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Aligning KPIs/Business Objectives to Product Strategy

Product strategy is the heart of product design. It tells the story of what the team will be building, who will be using the product and why. It identifies which new ideas to support, illustrates when features should go live, and identifies new areas of segmentation or revenue streams. For every product strategy story, there are other stories being told to stakeholders, investors, consumers, and the market. With multiple stories and a product’s strategy within a single company, how do you ensure that everyone is heading toward the same destination? This is where aligning key performance indicators (KPIs) based on business objectives to the product strategy ensures alignment with everyone’s stories and ultimately ensures that the entire company, not just the product makes it to the destination. 

Business objectives define the company’s goals; they are specific and measurable results. These objectives are the reason why a company exists or operates. They are the items that a company wants to achieve over a specified amount of time. Business Objectives are items such as “Increase Revenue” or “Focus on Innovation”. They act as the compass telling the company if they are going in the right direction. 

Knowing the business objectives allows the Product team to create their North Star metric. “A North Star is meant to serve as an anchor for a product strategy. It defines the why of the product and helps drive conversations about how business strategy and customer value intertwines” (Wang, 2020). A North Star builds upon the business’ objectives; whilst also considering the business goals, vision, and mission. A North Star metric is a simple statement that enables KPI’s to be built upon. These KPI metrics are defined between the Product team and stakeholders. Since KPIs are specific and measurable outcomes, by ensuring all parties involved, there is a collective agreement on what is considered success in the product initiatives.

Business needs are not the only needs you need to consider. Without considering user needs and pain-points as well, your business/product will not be successful. Learn more about how to build empathy to identify user needs/pain-points here. Based on the user pain-points previously identified, move the ones that apply to the North Star Metric to build out the product initiative. At least one of the identified  KPIs should be reflected in the user statement for each feature.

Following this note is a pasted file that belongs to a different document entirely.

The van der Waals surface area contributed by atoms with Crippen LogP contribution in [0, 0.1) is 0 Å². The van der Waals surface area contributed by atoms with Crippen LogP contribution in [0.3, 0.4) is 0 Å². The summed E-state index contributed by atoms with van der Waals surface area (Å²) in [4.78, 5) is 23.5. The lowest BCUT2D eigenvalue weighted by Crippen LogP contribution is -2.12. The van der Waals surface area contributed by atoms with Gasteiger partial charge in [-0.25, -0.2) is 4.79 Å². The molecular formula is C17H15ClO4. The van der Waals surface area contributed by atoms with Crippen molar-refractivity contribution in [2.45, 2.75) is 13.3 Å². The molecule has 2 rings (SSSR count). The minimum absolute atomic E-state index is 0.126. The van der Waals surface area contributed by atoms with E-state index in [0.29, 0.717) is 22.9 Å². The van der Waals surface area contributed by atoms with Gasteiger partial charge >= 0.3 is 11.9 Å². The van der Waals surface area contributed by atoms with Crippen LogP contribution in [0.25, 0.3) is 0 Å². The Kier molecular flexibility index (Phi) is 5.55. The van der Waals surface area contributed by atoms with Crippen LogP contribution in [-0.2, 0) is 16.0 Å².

Below is an excellent example of Netflix’s Product Strategy Process including objectives, North Star, KPIs, and user pain point.




Another point to consider is that a successful product strategy will always be user centric whilst still hitting the business objectives, north star metric, and KPI’s. It’s a delicate balance of meeting business needs whilst also meeting the customer’s needs. Electronic Arts is a great example of a company that was so focused on meeting certain KPIs that they lost their focus on the user. “The company was under immense pressure from shareholders to grow financial returns, but the more focused EA became on growing profits, the more sales continued to dwindle” (Wright, 2022). According to the insiders - the core of their strategic plan was to increase life-time values, explore additional revenue streams such as mobile gaming (Wright, 2022). This change in business objectives was perceived by their consumers and left a negative taste in their mouth. Had EA built their objectives, north star, and KPI more focused on user needs such as customer service, challenging/fun games, new methods of gameplay then increased revenue would have been a byproduct of a successful product strategy.

KPI’s are an integral part of the product management life cycle. The focus on KPIs should always be included when building out a product strategy. When Initiatives and Features are being placed into roadmaps, they should reflect at least one identified KPI. After the feature has been released, analyzing the data finding against the identified KPIs determine success or failure. Based on the outcomes of this data, the KPI’s should be re-evaluated or improved upon for the next cycle of product strategy. As Peter Drucker, known as the father of modern management once said “You can’t manage what you can’t measure”.

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